Michał Trębacz, Lodz, Poland

Yisroel Likhtenshtayn (1883-1933). From Kowal to New York / Izrael Lichtenstein (1883-1933). Z Kowala do Nowego Jorku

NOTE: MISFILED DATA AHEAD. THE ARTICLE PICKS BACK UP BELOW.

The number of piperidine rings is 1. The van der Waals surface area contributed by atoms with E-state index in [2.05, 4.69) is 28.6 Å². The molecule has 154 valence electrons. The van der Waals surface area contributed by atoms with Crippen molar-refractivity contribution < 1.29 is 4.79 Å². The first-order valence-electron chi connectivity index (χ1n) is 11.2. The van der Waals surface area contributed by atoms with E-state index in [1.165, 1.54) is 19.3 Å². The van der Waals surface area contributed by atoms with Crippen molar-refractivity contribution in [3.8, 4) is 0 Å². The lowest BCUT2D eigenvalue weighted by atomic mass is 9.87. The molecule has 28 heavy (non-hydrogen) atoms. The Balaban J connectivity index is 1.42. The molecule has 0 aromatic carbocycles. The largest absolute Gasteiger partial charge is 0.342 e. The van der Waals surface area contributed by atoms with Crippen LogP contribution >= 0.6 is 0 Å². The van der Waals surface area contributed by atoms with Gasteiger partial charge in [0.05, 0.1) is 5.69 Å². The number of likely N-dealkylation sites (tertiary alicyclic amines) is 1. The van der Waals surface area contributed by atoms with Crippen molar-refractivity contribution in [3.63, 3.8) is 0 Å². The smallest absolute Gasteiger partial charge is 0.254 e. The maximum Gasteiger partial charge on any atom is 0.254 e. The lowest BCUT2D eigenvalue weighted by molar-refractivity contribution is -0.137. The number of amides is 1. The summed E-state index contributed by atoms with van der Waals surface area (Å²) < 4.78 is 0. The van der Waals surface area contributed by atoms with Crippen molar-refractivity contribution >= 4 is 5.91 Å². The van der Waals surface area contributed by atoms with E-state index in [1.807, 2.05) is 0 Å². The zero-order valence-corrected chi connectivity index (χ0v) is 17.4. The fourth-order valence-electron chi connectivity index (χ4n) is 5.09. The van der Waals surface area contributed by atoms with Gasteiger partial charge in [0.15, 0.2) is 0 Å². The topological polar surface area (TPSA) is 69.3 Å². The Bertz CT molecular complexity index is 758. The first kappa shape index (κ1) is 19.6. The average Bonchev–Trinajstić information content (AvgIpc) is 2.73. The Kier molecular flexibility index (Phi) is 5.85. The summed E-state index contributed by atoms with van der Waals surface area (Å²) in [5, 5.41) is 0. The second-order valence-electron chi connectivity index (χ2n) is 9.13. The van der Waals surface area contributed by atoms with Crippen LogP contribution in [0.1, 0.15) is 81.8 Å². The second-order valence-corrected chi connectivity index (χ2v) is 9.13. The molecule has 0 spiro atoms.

My current research project, referring to Bund history is a biography of Yisroel Likhtenshtayn – a Bundist, one of the most prominent politics of interwar Lodz. This person has been forgotten by historians, usually placed in the second row of Bund’s leaders, after H. Erlich, V. Alter and many others. It is a result of Likhtenshtayn’s early death (1933) and, maybe the main reason, that the history of Bund is still not a very interesting topic for researchers. We still don’t know much about Bund, neither the local structures of the party nor its leaders. Likhtenshtayns contemporaries didn’t doubt that he was an extraordinary figure. The best evidence of that was the crowd of people who came to his funeral. Among them were not only his comrades but also political rivals, with whom he often was fighting on arguments in city council. Likhtenshtayn deserved for this respect with 15 years of his political activity in Lodz. He first came to “Polish Manchester” during the revolution of 1905, but he didn’t stay for a long time. He came back to the city before the First World War and became a teacher in school for deaf-mute children. He started his political activity again in 1915, under German occupation. Likhtenshtayn’s first achievement was a successful campaign for Jewish secular school with Yiddish as the learning language. In 1917 he was elected to Lodz city council which he found to be a perfect tribune to present Bund’s political program. From this time he was indisputable leader of Lodz Bund’s community and one of the best recognizable politicians in the town. Likhtenshtayn was not only a prominent politician but also a teacher in several Lodz primary and secondary schools. He didn’t abandon his struggle for Jewish secular schools being a councilor and a TSYShO member. He couldn’t agree for discrimination of Jewish children and wanted for them the best possible education. In this activity Likhtenshtayn was persistent and assiduous, what caused him to be accused of presenting anti-Polish demands. Yisroel Likhtenshtayn died too early. In 1932 he was sent abroad to look for financial support for the Bund. He died in 1933 in New York after a surgery. His corpse was transported back to Lodz, where he was buried on a Jewish cemetery. His grave stone was arranged to look like a sign “בונד”. Even during the German occupation of Lodz, his grave was a place of Bundists’ meetings. The biography of Yisroel Likhtenshtayn will be a theme of my doctoral dissertation. I will base it on archival materials from Lodz (Lodz State Archive), Warsaw (Central Archives of Historical Records, New Act Archives), New York (YIVO Institute for Jewish Research Archive) and in Amsterdam (Internationaal Instituut voor Sociale Geschiedenis Archieven). It is worth to mention that a lot of interesting documents are kept in Lodz, especially referring to Likhtenshtayns activity in city council. Another source of information will be Polish as Jewish press releases. One of the most important titles for me would be “Lodzsher Verker”, a local paper of Bund organization, where Likhtenshtayn was a journalist. I will also do a detailed research of historical works about Bund, as it is the best way to get a perfect view of what was the Bund, its history and members. To the main books belong “Gegen den Strom” by G. Pickhan and “Jewish Bund in Russia” by H. Tobias. I think however that I will be able to get more information about Likhtenshteyn and his community from works that are available in Yiddish, like 5 volumes of “Di geshikhte fun Bund”, “Di geshikhte fun bund in lodz”, and last but not least – “Yisroel Likhtenshtayn gedenkbukh”.